The determination of the behavior of heterogeneous materials with complex physical and mechanical couplings constitutes a challenge in the design of new materials and the modeling of their effective properties. In real inhomogeneous materials, the simultaneous presence of elastic mechanisms and non linear inelastic ones (viscoplastic, magnetic, ferroelectric, shape memory effect etc.) leads to a complex non linear coupling between the mechanical fields which is tricky to represent in a simple and efficient way. Hence, for many situations the effective global behavior does not follow the same structure than the local constitutive one. Regarding space-time couplings for instance, a heterogeneous material composed of phases described by Maxwell elements can not be considered as a Maxwellian solid at the macro scale.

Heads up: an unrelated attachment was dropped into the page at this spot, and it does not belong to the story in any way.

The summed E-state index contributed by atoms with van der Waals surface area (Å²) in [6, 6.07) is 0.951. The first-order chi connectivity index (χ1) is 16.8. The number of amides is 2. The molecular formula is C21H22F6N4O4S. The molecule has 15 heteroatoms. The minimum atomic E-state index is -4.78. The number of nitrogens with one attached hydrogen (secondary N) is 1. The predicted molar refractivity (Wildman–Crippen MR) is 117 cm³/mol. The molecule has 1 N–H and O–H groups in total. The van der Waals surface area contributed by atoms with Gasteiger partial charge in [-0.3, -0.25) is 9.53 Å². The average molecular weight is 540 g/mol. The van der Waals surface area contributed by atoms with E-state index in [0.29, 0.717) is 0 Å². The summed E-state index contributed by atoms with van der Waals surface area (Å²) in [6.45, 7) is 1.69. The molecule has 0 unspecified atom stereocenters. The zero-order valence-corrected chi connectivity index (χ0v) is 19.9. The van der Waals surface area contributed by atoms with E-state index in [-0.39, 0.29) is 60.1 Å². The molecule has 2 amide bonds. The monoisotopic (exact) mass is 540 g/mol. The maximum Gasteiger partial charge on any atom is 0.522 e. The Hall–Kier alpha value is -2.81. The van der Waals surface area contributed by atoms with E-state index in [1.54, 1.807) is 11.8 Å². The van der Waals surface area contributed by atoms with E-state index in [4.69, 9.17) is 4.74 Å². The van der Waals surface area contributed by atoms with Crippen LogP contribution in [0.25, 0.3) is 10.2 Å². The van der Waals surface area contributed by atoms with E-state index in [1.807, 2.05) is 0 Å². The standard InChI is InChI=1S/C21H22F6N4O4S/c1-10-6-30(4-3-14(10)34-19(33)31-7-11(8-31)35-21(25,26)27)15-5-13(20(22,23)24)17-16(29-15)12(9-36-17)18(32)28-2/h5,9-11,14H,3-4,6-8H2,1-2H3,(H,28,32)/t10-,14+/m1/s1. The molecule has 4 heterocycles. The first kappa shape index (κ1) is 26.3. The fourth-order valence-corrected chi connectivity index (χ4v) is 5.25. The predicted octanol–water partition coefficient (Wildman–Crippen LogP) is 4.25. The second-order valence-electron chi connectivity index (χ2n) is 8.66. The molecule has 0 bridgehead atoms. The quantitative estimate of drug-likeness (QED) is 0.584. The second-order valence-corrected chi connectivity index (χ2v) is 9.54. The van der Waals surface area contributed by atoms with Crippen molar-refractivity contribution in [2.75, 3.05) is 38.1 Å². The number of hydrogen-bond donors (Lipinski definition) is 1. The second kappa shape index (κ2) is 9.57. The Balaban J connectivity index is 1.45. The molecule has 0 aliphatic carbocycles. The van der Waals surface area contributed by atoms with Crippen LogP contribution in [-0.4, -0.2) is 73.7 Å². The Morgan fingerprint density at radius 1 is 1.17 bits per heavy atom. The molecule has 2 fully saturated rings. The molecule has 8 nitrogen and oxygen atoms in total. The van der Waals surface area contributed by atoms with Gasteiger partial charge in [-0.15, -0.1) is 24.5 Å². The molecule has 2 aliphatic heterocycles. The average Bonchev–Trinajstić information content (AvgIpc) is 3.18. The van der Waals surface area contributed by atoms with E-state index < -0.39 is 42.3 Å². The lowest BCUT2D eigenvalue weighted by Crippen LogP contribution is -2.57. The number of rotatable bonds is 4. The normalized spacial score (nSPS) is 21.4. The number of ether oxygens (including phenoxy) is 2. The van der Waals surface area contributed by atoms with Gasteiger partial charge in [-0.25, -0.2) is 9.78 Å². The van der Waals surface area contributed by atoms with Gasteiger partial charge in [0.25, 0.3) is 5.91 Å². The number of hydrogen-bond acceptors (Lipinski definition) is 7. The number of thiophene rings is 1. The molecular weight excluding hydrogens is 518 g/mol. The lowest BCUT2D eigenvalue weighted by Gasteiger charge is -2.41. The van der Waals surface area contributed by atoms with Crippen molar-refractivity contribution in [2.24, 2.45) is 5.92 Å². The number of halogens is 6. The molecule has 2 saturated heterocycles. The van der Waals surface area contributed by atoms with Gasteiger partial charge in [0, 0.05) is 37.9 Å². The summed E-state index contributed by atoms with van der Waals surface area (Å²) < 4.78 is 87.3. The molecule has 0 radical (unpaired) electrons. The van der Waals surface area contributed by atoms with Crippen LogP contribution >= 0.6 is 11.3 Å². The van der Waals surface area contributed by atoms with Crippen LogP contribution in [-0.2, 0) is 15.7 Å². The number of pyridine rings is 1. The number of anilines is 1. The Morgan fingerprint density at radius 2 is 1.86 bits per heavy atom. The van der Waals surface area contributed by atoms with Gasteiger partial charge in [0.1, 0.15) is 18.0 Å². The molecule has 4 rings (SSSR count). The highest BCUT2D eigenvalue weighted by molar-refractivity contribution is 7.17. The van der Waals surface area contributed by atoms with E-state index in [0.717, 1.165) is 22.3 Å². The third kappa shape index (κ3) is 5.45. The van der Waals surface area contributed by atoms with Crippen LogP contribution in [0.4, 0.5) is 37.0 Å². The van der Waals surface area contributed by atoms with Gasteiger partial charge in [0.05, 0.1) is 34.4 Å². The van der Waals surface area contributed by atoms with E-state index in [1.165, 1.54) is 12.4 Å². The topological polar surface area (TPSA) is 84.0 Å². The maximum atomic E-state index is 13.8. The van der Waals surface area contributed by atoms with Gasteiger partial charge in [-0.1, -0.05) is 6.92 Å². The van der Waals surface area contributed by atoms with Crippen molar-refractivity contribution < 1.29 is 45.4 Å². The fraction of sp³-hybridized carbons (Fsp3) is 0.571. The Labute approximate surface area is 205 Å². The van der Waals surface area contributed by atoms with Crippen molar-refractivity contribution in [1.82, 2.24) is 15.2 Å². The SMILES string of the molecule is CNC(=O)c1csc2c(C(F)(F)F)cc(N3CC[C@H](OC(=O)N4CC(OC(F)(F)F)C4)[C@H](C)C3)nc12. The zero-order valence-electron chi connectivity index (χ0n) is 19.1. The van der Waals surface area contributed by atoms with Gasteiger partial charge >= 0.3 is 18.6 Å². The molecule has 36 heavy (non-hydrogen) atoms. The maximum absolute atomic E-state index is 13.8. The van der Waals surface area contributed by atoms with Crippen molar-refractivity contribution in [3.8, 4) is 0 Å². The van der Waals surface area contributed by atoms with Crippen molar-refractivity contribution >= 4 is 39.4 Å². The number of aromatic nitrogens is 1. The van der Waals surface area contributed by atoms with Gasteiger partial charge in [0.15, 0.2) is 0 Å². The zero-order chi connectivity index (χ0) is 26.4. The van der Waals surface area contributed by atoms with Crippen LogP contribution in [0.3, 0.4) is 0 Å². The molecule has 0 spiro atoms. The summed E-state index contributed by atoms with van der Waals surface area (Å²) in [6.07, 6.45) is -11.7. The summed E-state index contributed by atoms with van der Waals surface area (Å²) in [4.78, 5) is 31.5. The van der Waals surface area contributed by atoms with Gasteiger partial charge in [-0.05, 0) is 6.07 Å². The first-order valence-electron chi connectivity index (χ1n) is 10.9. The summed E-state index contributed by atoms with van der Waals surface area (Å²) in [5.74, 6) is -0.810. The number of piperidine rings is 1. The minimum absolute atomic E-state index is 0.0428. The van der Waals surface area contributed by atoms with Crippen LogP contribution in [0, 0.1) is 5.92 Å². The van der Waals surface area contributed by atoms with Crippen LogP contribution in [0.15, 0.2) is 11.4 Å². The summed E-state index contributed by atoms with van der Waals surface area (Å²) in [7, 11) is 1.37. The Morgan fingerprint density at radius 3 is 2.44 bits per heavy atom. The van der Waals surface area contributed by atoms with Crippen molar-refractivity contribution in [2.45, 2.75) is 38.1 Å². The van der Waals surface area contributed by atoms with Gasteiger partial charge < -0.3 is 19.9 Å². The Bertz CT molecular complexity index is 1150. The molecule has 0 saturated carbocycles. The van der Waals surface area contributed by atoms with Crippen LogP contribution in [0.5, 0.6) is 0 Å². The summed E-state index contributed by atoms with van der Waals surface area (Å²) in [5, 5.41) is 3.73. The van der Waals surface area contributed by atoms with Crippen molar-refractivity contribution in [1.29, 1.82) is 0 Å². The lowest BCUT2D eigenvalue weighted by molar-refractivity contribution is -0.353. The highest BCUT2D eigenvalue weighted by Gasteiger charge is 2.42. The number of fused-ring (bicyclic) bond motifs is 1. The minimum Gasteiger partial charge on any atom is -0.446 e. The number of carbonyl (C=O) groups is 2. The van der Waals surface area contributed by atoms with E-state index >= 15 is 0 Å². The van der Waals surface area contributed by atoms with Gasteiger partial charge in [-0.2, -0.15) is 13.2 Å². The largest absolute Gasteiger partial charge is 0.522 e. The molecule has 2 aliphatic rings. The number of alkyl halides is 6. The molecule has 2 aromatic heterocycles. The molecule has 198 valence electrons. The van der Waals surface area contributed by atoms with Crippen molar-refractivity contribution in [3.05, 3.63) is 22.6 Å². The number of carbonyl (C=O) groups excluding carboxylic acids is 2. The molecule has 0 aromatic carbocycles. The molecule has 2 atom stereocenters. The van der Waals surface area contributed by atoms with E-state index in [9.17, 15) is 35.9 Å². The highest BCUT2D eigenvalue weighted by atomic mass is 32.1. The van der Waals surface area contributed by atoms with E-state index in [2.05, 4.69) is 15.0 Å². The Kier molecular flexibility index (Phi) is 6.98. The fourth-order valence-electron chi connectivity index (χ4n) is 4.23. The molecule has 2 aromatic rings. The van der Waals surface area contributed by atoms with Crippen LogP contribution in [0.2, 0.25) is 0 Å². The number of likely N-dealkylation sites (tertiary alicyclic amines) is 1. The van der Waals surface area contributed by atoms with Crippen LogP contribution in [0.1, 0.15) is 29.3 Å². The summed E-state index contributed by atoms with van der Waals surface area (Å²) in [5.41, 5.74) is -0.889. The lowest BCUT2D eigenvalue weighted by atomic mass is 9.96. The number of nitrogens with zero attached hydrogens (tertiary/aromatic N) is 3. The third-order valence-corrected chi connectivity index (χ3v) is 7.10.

In this paper, we introduce a new micro-macro approach based on translated fields in its generalized form to be applied to different coupled phenomena. The local total strain (rate) is composed additively of an elastic strain (rate) and an inelastic one which is no more limited to be “stress free” as considered originally by Kröner. An extended (non conventional) self-consistent model is then proposed starting from the integral equation for a translated strain (rate) field and using the projection operators algebra introduced by Kunin. The chosen translated field is the compatible inelastic strain (rate) of the fictitious inelastic heterogeneous medium submitted to a uniform unknown boundary condition. The self-consistency condition amounts to define analytically these boundary conditions so that a relative simple and compact strain (rate) concentration equation is obtained.
In order to illustrate the method, the case of a non linear elastic-viscoplastic coupling is developed and applied to different classes of composites and polycrystals.